Everyone in this tiny bar tasted the bitterness of the Depression and so they speak with reverence of those who helped others, no matter how small the kindness. Gostyla leans back against the bar and looks at the floor. "You know, during the Depression, when Tom's dad operated here, he would put a package of Bugler tobacco here in a bowl with a package of papers. Anyone come in could roll a cigarette."
Ziggy Yzenski, 68, entered the mines when he was 19. "I was gonna finish school but my dad was hurt in the mines so I had to go in." That was 1933. Yzenski has been a union official since 1938, but there is no longer any organizing to be done. Instead, most of his time is spent looking after the retired Elm Grove miners. There are so few of them that Yzenski says he'll probably have to close down the old union local for good soon.
"They used to get paid 50 cents a car for the coal they dug out of those mines," Yzenski says. "Maybe they'd make $5 to $6 a day . That was if they were lucky and there was coal to be hauled out.
"Each one of those cars carried a ton-and-a-half or two tons. The check weighman would gob each car verify that it contained usable coal , but if the coal was declared dirty coal, then you had to come back on Sundays and work 6 to 12 hours for nothing. If you wanted to keep your job, you did it.
"My father left for work when it was dark and it was dark when he returned. Six days a week."
John Wolodkin, 71, and his wife Anne, 67, remember the labor battles of the late 1920s in Elm Grove. That was when the Elm Grove Coal Company, owned by the Valley Camp Coal Company of Pennsylvania, brought in scab miners, they say. Wolodkin was shot during one strike, and his wife says she was beaten up on the picket lines.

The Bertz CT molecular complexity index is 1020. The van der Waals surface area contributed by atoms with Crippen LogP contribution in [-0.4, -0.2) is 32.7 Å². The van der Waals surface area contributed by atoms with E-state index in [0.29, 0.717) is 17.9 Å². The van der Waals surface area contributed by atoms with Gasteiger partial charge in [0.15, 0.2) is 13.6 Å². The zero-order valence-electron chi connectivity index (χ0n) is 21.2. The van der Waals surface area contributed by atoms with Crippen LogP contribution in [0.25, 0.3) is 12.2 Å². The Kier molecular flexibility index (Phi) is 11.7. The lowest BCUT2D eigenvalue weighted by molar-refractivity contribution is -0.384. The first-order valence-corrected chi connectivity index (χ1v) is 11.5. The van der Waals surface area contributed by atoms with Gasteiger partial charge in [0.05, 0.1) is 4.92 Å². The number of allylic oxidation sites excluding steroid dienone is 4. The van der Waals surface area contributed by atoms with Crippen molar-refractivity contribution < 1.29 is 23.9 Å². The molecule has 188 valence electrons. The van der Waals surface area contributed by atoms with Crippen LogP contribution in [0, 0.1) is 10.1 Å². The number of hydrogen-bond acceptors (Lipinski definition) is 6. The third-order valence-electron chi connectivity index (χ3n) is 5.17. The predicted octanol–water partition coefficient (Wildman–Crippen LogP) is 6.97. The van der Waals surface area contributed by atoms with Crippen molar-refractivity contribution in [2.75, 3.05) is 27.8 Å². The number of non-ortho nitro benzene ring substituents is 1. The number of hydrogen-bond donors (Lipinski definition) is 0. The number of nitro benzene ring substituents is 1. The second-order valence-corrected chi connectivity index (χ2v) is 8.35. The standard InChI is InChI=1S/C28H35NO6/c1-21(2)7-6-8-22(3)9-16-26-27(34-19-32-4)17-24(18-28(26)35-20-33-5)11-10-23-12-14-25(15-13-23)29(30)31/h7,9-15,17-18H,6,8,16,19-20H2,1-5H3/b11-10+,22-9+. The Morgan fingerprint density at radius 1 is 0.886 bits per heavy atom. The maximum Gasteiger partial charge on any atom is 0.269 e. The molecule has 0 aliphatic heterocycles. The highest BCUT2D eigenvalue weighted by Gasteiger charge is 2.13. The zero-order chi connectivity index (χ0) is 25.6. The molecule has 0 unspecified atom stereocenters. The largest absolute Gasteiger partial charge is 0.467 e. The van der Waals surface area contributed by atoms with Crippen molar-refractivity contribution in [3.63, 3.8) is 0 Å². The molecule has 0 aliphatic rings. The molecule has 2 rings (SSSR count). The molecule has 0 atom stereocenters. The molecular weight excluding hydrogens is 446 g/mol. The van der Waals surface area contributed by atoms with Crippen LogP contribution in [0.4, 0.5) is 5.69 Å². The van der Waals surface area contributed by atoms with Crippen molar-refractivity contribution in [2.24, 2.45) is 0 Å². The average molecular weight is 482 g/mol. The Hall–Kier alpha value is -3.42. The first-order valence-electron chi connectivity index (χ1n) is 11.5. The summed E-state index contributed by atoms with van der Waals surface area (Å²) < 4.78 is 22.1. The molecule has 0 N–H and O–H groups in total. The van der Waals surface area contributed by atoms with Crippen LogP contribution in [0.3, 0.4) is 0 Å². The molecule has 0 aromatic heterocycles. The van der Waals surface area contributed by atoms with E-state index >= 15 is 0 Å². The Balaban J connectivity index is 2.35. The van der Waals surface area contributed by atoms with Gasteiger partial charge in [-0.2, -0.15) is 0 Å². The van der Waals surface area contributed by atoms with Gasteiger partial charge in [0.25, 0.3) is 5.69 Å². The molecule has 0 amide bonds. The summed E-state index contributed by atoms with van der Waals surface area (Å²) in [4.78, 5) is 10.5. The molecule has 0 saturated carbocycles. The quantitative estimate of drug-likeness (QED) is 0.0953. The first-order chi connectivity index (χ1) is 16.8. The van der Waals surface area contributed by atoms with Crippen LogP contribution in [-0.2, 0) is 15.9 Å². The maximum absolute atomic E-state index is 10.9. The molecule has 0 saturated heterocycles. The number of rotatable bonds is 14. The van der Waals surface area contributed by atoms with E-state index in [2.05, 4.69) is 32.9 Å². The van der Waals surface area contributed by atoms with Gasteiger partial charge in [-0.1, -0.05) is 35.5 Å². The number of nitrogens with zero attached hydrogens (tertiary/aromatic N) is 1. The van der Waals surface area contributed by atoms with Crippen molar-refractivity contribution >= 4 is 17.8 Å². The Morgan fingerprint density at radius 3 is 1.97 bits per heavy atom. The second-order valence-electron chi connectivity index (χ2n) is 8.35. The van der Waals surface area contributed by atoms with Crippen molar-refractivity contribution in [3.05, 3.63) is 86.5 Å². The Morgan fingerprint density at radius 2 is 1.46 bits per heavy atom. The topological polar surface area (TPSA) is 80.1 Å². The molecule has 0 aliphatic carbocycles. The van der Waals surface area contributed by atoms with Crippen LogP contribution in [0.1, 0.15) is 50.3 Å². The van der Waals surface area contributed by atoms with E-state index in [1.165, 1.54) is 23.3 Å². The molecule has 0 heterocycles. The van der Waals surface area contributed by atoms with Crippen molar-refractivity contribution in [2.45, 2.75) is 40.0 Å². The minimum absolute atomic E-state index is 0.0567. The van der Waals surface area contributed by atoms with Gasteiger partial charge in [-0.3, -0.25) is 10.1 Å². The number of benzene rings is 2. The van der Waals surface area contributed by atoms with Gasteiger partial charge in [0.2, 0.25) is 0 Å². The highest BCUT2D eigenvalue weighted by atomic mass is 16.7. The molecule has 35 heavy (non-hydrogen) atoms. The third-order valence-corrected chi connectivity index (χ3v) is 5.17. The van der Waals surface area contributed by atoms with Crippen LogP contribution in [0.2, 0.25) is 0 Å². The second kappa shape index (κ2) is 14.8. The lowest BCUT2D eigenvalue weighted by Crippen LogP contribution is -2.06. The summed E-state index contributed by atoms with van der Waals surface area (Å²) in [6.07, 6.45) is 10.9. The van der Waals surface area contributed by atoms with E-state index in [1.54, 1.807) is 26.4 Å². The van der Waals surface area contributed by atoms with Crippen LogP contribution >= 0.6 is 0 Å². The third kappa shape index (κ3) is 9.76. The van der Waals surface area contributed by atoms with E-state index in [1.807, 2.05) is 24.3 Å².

"Valley Camp was just about the dirtiest coal company around," says Wolodkin. "They brought in scabs to work by train and they had a place called the bull pen down near the train station where they kept them. They had guns all over.
"I heard in one mine that when a guy got killed, they just laid him up on the gob trash rock until quittin' time. The company wouldn't let them take the guy out until their shift was over."
The length of the miners' memories distresses Herman Jefferson, 68, who worked for Valley Camp, mostly in the personnel department, for 46 years beginning in 1933. "Back in those days, it was the survival of the fittest," he says passionately. "We did some things that we had to do. And so we stayed in business. Other companies, like Costanzo and Hitchman, they went out of business.
"But these miners here, they've got to forget about all that, because Valley Camp kept on. They had jobs when a lot didn't. We had 567 men and we didn't need them but we staggered the shifts so they all had work.
"I can understand how they feel, but they are wrong."
The old miners speak with affection of Jefferson, even though he was a company man. "He looked after the men as best he could," says Yzenski. "If there was something he could do, he would do it." Anyway, Yzenski says, today the company treats its miners well, though both labor and capital always keep a wary eye on one another.
But men like John Andenoro, 63, cannot forget. "The coal company used to take $10 or $12 out of your paycheck to pay rent for a house you were supposedly living in. But you never lived in it. I remember my dad would cry when he had to pay for a house he didn't even know where it was. I remember him crying."
The men are playing euchre, and Gostyla is losing. You can tell because his curses hammer off the walls while everyone else laughs. When they aren't talking about cards, the men talk of the past--Roosevelt, the mine bosses, the brutish work, the Saturday night celebrations that always seemed to leave at least one man dead. That was just the way life went then, they agree.
"Tony Fiorino was a typical miner," Andenoro says after studying his cards. "Don't let anyone tell you different.